Walkers mark girl’s life, tragic death
by GREG KAYLOR, Banner Staff Writer
Oct 12, 2012 | 2600 views | 0 0 comments | 6 6 recommendations | email to a friend | print
CASA’s Light of Hope Moonlight Walk
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HUNDREDS OF WALKERS turned out to participate in CASA’s Light of Hope Moonlight Walk. Thursday evening’s walk honored the memory of Melisha Gibson, who died as the result of child abuse. She was 4 years old when she died. Banner photos, GREG KAYLOR
A good crowd turned out to honor the memory of a little girl who died 36 years ago today. The CASA Melisha Gibson third annual Light of Hope Moonlight Walk was a success once again, according to Executive Director Suzanne Wisdom.

CASA stands for Court Appointed Special Advocates.

Christina Young, the daughter of the late Sgt. Dewey Chastain of the Cleveland Police Department, gave a teary-eyed recount of her life and her father’s passion for the Melisha Gibson case.

Melisha died Oct. 12, 1976, of injuries she suffered during days of abuse from her stepfather and mother, Ronald and Wanda Maddux.

Chastain served as one of the pallbearers who carried Melisha’s body to its final resting place in Sunset Memorial Gardens.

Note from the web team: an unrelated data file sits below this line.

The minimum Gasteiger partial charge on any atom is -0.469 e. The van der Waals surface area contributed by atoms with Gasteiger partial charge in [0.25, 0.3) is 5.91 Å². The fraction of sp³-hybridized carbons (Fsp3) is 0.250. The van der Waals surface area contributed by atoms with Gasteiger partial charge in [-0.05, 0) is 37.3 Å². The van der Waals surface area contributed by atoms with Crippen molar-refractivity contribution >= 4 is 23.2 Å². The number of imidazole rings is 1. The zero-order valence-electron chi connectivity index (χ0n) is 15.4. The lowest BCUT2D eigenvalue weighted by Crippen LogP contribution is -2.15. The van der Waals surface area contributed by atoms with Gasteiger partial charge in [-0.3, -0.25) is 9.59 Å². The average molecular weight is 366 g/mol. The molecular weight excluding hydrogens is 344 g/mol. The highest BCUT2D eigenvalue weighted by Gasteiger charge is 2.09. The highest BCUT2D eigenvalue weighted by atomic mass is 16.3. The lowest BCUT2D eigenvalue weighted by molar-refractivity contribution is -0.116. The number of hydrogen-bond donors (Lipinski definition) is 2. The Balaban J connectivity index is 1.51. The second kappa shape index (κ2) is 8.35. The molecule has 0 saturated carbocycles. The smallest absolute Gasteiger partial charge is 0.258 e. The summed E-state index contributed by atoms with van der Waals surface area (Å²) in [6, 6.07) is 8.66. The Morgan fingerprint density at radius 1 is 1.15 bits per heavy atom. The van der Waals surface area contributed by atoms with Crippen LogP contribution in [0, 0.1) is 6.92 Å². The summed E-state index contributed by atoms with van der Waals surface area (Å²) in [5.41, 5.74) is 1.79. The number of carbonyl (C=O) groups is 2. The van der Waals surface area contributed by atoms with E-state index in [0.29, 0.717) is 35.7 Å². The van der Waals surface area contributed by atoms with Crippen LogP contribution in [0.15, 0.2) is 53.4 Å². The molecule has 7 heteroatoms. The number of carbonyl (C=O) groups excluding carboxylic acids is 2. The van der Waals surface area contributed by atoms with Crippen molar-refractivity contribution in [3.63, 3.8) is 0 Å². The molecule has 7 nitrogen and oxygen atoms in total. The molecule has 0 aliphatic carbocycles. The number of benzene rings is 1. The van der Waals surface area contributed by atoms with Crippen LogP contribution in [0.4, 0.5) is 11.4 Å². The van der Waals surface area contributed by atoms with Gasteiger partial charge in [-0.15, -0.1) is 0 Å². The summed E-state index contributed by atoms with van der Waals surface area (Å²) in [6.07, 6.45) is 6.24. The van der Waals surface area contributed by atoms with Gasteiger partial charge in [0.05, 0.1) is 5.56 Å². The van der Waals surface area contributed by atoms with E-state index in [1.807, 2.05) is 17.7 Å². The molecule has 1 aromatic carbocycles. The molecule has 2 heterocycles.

Young was born nine months after Melisha’s death but told of how she grew up loving a little girl she never met.

“She has been a part of my life all of my life,” Young told the walkers before they set out on their journey to honor the memory of Melisha. “My daddy always felt bad because she was up at Sunset alone. He attended the walk last year but wasn’t able to participate.”

Chastain died a month later and was buried on the hillside at Sunset Memorial Gardens.

“She meant so much to him. Although he couldn’t protect her, he spent every day showing the love and kindness she never received. Melisha’s name and memory have been a part of my life as long as I can remember,” Young said.

“His body was laid to rest on the hill, overlooking the little girl who meant so much to him. I knew at that point, she would never be alone again. I also find great comfort in knowing they are together now. She now gets to experience the fatherly love she desperately sought. In life, she never knew the unconditional love, but in death she will be loved and cherished forever,” Young said.

Melisha Gibson’s death caused major changes in child abuse reporting laws in Tennessee and across the U.S.

CASA of Bradley County, through grant funding, community and private donations and volunteerism, provides a voice for children who are caught up in abusive family relationships, according to Wisdom.

For additional information about CASA of Bradley County, contact Wisdom at 716-1844.